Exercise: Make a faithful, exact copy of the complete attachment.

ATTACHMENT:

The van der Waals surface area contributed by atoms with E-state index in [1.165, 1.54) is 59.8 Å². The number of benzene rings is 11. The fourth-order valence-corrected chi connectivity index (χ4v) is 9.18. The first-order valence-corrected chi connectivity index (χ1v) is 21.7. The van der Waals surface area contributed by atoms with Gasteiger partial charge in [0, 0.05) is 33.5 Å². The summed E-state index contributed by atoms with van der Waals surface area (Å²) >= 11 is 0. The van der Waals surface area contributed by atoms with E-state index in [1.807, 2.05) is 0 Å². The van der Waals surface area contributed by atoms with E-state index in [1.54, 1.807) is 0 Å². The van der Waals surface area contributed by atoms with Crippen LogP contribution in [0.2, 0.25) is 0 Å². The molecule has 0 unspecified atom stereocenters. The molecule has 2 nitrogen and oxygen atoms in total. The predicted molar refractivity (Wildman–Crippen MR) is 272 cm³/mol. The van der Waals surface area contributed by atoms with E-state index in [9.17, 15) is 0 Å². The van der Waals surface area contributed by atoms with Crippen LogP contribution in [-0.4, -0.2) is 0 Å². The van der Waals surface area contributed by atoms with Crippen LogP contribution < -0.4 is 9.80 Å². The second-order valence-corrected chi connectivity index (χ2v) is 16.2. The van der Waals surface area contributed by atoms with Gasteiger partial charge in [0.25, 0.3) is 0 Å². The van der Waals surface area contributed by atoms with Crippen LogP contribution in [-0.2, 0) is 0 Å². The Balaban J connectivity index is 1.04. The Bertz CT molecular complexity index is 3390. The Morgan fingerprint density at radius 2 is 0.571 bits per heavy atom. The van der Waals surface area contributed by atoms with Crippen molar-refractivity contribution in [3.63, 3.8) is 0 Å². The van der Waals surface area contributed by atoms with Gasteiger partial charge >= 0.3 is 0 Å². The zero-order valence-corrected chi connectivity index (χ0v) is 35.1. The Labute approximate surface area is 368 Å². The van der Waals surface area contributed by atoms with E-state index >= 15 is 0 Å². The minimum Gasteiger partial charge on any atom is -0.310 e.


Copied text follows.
The van der Waals surface area contributed by atoms with E-state index in [1.165, 1.54) is 59.8 Å². The number of benzene rings is 11. The fourth-order valence-corrected chi connectivity index (χ4v) is 9.18. The first-order valence-corrected chi connectivity index (χ1v) is 21.7. The van der Waals surface area contributed by atoms with Gasteiger partial charge in [0, 0.05) is 33.5 Å². The summed E-state index contributed by atoms with van der Waals surface area (Å²) >= 11 is 0. The van der Waals surface area contributed by atoms with E-state index in [1.807, 2.05) is 0 Å². The van der Waals surface area contributed by atoms with E-state index in [1.54, 1.807) is 0 Å². The van der Waals surface area contributed by atoms with Crippen LogP contribution in [0.2, 0.25) is 0 Å². The molecule has 0 unspecified atom stereocenters. The molecule has 2 nitrogen and oxygen atoms in total. The predicted molar refractivity (Wildman–Crippen MR) is 272 cm³/mol. The van der Waals surface area contributed by atoms with E-state index in [9.17, 15) is 0 Å². The van der Waals surface area contributed by atoms with Crippen LogP contribution in [-0.4, -0.2) is 0 Å². The van der Waals surface area contributed by atoms with Crippen LogP contribution < -0.4 is 9.80 Å². The second-order valence-corrected chi connectivity index (χ2v) is 16.2. The van der Waals surface area contributed by atoms with Gasteiger partial charge in [0.25, 0.3) is 0 Å². The van der Waals surface area contributed by atoms with Crippen LogP contribution in [-0.2, 0) is 0 Å². The Balaban J connectivity index is 1.04. The Bertz CT molecular complexity index is 3390. The Morgan fingerprint density at radius 2 is 0.571 bits per heavy atom. The van der Waals surface area contributed by atoms with Crippen molar-refractivity contribution in [3.63, 3.8) is 0 Å². The van der Waals surface area contributed by atoms with Gasteiger partial charge >= 0.3 is 0 Å². The zero-order valence-corrected chi connectivity index (χ0v) is 35.1. The Labute approximate surface area is 368 Å². The van der Waals surface area contributed by atoms with E-state index >= 15 is 0 Å². The minimum Gasteiger partial charge on any atom is -0.310 e.